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Mixing Up Its Game Wynn Resorts' Winning Hiring Strategy

August 31, 2006
Related Topics: Candidate Sourcing, Workforce Planning, Featured Article, HR & Business Administration
Arte Nathan works in Las Vegas, but he doesn’t like to gamble—at least not when it comes to recruiting employees. Yet, Nathan’s latest mission required the steely nerves of a poker ace along with some old-fashioned luck. He is helping his boss, Las Vegas hotel-casino magnate Steve Wynn, break new ground in the Asian gambling mecca of Macau, a former Portuguese colony some 40 miles southwest of Hong Kong.

    Nathan’s responsibility: hire 5,000 employees in a small coastal region with a workforce of just 260,000 people and prepare them for the early-September opening of Wynn Macau, a $1.1 billion luxury resort-casino. Normally, Nathan would be unfazed by such an assignment. After all, he has helped Wynn—the mastermind behind high-profile Las Vegas properties like the Mirage and Bellagio hotels—open six casinos. Nathan also designed the recruiting strategies for the hiring of 35,000 employees.

    But this isn’t just any workforce project. This is Wynn Resorts’ initial foray into Ma­cau, and time is of the essence. Like Hong Kong, Macau is considered a special administrative region of China in a one-country/two-eco­nomies system. His competitors are flooding Ma­cau’s 10 square miles. The area’s century-old gaming industry is witnessing a dramatic rebirth since Macau was opened to foreign interests in 2001, ending local casino tycoon Stanley Ho’s 40-year monopoly of Macau’s gambling halls. Analysts also assert that opening a casino in Macau is a way for Wynn to cross-promote his domestic properties, which historically have lured Asia’s high rollers to Las Vegas.

    The stakes indeed are high. Macau’s gaming revenues totaled $5.97 billion in 2005, according to Alberto Expedito Marcal, director of the World Trade Center Macau, and there are stratospheric predictions for its future. Analysts believe Macau’s annual casino revenues are quickly closing in on those of Las Vegas, which along the Strip tallied $6 billion last year, while its metro area totaled $9.7 billion.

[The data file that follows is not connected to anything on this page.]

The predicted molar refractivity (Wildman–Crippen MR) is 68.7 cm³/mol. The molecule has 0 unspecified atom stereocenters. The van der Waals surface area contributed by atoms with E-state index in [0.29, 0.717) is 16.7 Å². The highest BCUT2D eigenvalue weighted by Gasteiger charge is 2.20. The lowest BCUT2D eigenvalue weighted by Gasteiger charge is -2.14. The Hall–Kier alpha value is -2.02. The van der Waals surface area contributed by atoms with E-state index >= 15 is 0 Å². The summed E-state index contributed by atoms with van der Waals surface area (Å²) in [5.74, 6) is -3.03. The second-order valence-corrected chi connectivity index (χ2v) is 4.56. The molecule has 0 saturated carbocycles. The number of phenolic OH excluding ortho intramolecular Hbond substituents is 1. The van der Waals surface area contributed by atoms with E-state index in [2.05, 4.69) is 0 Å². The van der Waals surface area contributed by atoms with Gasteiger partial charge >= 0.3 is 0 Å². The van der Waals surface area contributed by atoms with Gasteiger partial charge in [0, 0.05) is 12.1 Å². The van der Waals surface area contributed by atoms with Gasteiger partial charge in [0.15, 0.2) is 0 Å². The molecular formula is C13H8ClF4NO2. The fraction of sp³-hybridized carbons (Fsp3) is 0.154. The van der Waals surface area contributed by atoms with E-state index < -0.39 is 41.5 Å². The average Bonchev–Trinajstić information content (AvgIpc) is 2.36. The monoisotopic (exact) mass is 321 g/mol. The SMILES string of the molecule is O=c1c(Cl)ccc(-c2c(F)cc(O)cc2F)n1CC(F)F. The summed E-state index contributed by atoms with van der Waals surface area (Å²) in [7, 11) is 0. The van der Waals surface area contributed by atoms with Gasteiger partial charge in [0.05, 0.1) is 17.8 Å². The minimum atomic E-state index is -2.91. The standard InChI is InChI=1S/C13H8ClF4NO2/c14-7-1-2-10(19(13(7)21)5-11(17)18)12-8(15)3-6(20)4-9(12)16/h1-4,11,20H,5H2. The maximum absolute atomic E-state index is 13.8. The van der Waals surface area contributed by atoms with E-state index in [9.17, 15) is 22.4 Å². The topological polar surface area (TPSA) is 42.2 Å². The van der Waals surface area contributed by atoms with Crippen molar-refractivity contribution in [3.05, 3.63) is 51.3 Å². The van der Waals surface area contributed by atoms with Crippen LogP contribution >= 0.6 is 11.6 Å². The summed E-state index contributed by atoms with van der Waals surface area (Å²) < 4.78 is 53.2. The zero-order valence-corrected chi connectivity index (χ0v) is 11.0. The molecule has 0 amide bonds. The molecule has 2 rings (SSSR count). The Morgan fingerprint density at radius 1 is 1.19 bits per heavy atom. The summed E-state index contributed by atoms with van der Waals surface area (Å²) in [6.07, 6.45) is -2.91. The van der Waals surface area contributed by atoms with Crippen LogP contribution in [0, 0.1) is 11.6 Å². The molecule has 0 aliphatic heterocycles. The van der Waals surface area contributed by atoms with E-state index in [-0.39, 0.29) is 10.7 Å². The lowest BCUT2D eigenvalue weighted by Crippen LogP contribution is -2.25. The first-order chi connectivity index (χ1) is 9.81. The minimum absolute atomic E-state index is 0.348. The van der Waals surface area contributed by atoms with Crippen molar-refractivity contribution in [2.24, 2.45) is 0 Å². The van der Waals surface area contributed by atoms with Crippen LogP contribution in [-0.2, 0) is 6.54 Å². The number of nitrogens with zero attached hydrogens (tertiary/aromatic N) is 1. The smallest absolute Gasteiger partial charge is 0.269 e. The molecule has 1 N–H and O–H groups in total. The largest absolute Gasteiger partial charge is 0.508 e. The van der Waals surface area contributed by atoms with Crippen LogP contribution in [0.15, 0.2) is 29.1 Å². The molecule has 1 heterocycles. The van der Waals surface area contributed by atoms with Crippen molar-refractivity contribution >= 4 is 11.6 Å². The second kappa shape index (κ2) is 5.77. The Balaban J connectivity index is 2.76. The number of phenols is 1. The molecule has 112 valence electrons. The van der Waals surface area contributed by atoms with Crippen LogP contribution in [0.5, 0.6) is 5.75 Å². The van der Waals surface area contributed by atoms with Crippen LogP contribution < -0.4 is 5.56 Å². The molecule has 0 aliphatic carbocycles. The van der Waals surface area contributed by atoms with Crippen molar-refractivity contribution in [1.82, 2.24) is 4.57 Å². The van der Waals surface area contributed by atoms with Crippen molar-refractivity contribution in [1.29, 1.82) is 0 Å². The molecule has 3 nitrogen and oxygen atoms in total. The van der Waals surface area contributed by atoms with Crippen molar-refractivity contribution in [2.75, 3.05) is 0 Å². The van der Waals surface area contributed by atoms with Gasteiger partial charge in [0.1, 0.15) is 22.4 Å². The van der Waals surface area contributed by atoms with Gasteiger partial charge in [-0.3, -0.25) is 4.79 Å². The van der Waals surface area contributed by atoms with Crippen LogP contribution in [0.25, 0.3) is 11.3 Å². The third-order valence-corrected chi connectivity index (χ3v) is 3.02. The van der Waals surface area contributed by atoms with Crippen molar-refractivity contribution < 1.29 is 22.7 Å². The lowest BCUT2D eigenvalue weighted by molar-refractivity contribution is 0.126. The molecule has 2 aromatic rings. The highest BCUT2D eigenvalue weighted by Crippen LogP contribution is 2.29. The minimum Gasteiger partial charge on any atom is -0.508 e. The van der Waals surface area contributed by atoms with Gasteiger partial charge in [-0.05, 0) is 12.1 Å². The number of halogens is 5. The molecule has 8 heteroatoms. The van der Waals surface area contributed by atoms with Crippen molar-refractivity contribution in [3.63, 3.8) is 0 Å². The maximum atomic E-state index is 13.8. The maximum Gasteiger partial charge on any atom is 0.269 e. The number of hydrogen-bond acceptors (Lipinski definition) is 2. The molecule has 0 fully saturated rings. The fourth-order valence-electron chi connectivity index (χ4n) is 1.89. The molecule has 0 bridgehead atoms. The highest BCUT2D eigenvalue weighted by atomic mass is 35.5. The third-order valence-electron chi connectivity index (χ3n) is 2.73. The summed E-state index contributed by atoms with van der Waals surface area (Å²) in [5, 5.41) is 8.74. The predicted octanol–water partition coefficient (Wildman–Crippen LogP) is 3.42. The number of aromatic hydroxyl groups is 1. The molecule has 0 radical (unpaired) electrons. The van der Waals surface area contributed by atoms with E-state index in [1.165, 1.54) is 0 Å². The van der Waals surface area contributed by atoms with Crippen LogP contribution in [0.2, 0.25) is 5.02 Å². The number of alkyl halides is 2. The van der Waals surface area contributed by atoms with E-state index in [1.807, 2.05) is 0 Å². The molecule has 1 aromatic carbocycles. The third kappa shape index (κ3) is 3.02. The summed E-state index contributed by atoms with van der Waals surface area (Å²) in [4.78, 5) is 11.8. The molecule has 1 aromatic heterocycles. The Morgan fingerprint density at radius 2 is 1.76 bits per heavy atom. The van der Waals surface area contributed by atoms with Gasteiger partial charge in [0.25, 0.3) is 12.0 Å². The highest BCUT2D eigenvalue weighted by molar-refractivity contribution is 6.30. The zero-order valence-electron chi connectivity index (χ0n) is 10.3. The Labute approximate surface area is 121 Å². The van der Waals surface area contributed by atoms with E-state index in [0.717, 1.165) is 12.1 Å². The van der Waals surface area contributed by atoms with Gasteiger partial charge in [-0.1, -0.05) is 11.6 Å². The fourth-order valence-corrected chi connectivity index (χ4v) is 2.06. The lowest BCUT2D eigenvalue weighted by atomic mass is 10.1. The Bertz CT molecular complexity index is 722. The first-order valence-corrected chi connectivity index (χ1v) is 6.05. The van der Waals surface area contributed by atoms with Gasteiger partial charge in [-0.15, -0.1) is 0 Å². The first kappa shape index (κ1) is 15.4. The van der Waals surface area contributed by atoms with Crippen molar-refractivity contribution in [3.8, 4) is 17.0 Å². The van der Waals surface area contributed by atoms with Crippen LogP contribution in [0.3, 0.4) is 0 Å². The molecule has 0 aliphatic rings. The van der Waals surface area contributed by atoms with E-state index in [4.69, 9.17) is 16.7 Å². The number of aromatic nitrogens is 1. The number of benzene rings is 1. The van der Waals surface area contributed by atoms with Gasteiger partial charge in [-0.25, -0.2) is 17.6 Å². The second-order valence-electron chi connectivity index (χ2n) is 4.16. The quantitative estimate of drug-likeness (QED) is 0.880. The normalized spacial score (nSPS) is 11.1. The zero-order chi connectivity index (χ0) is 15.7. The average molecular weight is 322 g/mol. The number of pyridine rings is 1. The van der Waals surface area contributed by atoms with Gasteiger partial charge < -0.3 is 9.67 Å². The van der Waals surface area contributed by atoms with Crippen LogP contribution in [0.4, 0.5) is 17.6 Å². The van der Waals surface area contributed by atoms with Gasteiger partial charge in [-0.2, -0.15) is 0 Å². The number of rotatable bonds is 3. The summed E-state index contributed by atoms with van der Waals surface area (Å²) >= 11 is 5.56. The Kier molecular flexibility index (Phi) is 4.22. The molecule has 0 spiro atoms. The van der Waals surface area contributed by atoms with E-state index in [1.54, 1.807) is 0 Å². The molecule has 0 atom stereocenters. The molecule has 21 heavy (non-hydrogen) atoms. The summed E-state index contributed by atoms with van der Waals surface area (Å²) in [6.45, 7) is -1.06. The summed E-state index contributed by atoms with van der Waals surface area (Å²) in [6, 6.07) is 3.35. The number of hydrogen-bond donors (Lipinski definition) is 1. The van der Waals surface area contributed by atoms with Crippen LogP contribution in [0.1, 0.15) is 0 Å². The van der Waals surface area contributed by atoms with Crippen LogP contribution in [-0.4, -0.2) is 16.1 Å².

Predictably, Macau’s burgeoning wealth has drawn Wynn’s old Las Vegas rivals. U.S. casino giant Las Vegas Sands Corp., which operates the Venetian hotel on the Las Vegas Strip, opened the $260 million Sands Macau in 2004. Next year, Sands Corp. plans to open the Venetian Macau, a $2 billion all-suites hotel, casino and convention complex. Additionally, MGM Mirage’s $1.06 billion MGM Grand Macau is under construction and due to open late next year, while Harrah’s Entertainment Inc. recently opened talks to buy a stake in Macau casino operator Galaxy Entertainment.

    With so much on the line, Nathan wants nothing to get lost in translation. "I know that a one-size-fits-all approach would flop," says Nathan, Wynn Resorts’ senior vice president and chief of human resources. Nathan, who joined Wynn in 1983, recognized early on that wooing workers in Asia would be different from how it works in Las Vegas, home to fast-paced hiring practices.

    "We laugh about it, but Americans are hard-charging and direct. We may not be as sensitive to the niceties of relationship building as they are in other parts of the world," he says.

    Given Macau’s dynamics, Nathan was hard-pressed to craft recruiting strategies that not only captured the imagination of the local workforce, but also won their trust. Mass-hiring techniques that are effective in Las Vegas were tweaked to focus more on bonding with potential employees. Every aspect of the hiring campaign was adapted to the local language, culture and business environment.

Establishing a bond
    Getting Wynn Macau up and running is as much about forming relationships as it is about the bricks and mortar that went into its construction, according to Nathan. Before formal recruiting began, the company toiled for two years to develop a personal foundation in Macau.

    "You can’t just jump into discussing job opportunities like you would in the U.S.," Nathan says. "In Macau, you first have to develop a relationship with somebody and hope that you will gain their trust so that they may consider employment with you."

    In fact, establishing trust is fundamental to any aspect of workforce management in the Chinese market, says Alia Santini, global human resource specialist at AXA Rosenberg, an international management investment firm with four offices in Asia. "Failing to build a team community or rushing to get ahead quickly is counter-cultural," Santini says. "It’s a sure way to get people to close up."